Words. Chantay Jordan
After LeBron sent the Bulls fishing last week, he finds himself in the middle of many storylines. Aside from bricking a left-handed free throw in a critical part of Game 5, Elbow-Gate and his lethargic play in Game 2 against the Celtics, James seems to be facing another familiar criticism: “He’s too unselfish.”
But why? LeBron only averaged a Jordan-esqe 31.8 points and 8.2 assists per game in the first round, which was better than the 23.5 points for Kobe and the 30.7 points for ‘Melo. What more could you ask for?
Following Cleveland’s loss to Chicago in Game 3, LeBron received flack for not taking over in the fourth quarter. Forget the fact that the Cavs erased an 11-point lead heading into the fourth quarter, they still fell short of the victory. But isn’t the fourth quarter where superstars set themselves apart from the rest; where true champions rise to the occasion. If this is indeed the case, then LeBron haters may have a point. Or do they?
In case you didn’t know, LeBron led the league in fourth quarter scoring and total efficiency â€“ in both the regular season and playoffs. Not to mention, during the 2007-08 season, he had the highest fourth quarter scoring average (9.1) of the previous 10 years.
Men lie, women lie, but numbers don’t. The numbers are indeed there, but one thing that we haven’t seen to date is LeBron consistently putting the nail in the coffin in dramatic fashion. Without a doubt, we have seen many buzzer beaters by Kobe and ‘Melo. In fact, LeBron got a taste up close and personal to ‘Melo’s killer instinct when he sunk the game-winner right in his mug in a matchup with the Nuggets this past February.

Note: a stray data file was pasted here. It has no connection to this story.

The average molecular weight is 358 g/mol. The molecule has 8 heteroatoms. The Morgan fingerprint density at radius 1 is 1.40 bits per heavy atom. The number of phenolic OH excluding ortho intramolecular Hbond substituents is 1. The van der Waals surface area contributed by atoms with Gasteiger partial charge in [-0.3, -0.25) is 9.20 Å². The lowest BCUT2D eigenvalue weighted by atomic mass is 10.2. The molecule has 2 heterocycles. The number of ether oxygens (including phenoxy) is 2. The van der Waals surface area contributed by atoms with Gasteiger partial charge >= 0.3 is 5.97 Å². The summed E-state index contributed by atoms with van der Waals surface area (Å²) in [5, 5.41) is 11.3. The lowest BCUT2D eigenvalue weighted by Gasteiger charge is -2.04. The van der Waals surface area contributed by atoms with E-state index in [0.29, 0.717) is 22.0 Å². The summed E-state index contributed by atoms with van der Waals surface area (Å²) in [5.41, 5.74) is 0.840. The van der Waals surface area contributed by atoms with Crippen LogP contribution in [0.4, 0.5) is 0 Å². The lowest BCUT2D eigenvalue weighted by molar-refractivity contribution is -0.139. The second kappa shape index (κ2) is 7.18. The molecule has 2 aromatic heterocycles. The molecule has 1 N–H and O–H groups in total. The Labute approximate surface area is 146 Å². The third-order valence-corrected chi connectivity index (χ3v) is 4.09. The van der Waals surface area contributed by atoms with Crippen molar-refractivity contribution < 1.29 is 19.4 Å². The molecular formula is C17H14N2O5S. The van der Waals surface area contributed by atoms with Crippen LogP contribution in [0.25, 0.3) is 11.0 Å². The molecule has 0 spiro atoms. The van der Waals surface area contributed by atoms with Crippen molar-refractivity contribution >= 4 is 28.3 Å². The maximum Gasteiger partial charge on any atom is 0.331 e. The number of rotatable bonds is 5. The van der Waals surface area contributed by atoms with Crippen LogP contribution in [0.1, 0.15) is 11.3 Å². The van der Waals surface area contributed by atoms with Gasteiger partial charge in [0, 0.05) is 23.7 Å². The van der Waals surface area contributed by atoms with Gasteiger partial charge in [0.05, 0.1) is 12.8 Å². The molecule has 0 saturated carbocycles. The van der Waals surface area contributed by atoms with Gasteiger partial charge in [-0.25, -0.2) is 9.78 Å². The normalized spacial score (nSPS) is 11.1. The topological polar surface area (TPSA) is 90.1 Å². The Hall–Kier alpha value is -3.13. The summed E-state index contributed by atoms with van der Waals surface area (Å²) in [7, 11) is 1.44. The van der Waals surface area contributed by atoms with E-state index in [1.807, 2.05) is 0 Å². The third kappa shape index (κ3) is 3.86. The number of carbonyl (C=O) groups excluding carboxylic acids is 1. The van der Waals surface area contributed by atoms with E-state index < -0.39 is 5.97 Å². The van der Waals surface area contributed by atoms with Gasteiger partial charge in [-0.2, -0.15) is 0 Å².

Let’s be real though. LeBron’s had his moments getting it done down the stretch. There was Game 2 of the 2009 Eastern Conference Finals when he hit the game-winner at the buzzer, and Game 5 of the 2007 Eastern Conference Finals when he tortured Detroit for 25 straight points. While those two games stand out, more often than not LeBron is just LeBron. You know, the pass-first type of guy. In Game 6 of their 2006 first round matchup against the Wizards, he opted to pass the hero responsibilities to Damon Jones. Crazy thing is, he made it.
But let’s get back to 2010. When it comes to “where amazing happens,” passing it off to your teammates just isn’t cutting it for fans, writers or critics. There’s a reason the playoffs are on TNT, we want drama. We want the King to be the King, if not for just the fear of Skip Bayless calling him the Prince.
At the end of the day we’ve come to know this: LeBron James is a superstar, and one that will live or die trusting his teammates. Whether that means he’s too unselfish is up to you. When you average 7.0 assists per game for your career though, passing the rock is not something that’s going to go away â€“ even in the fourth quarter. So for those of you that don’t like it, you better get used to hating it. But remember this: How unselfish can a player really be when they average almost 30 points a game? Just a thought.
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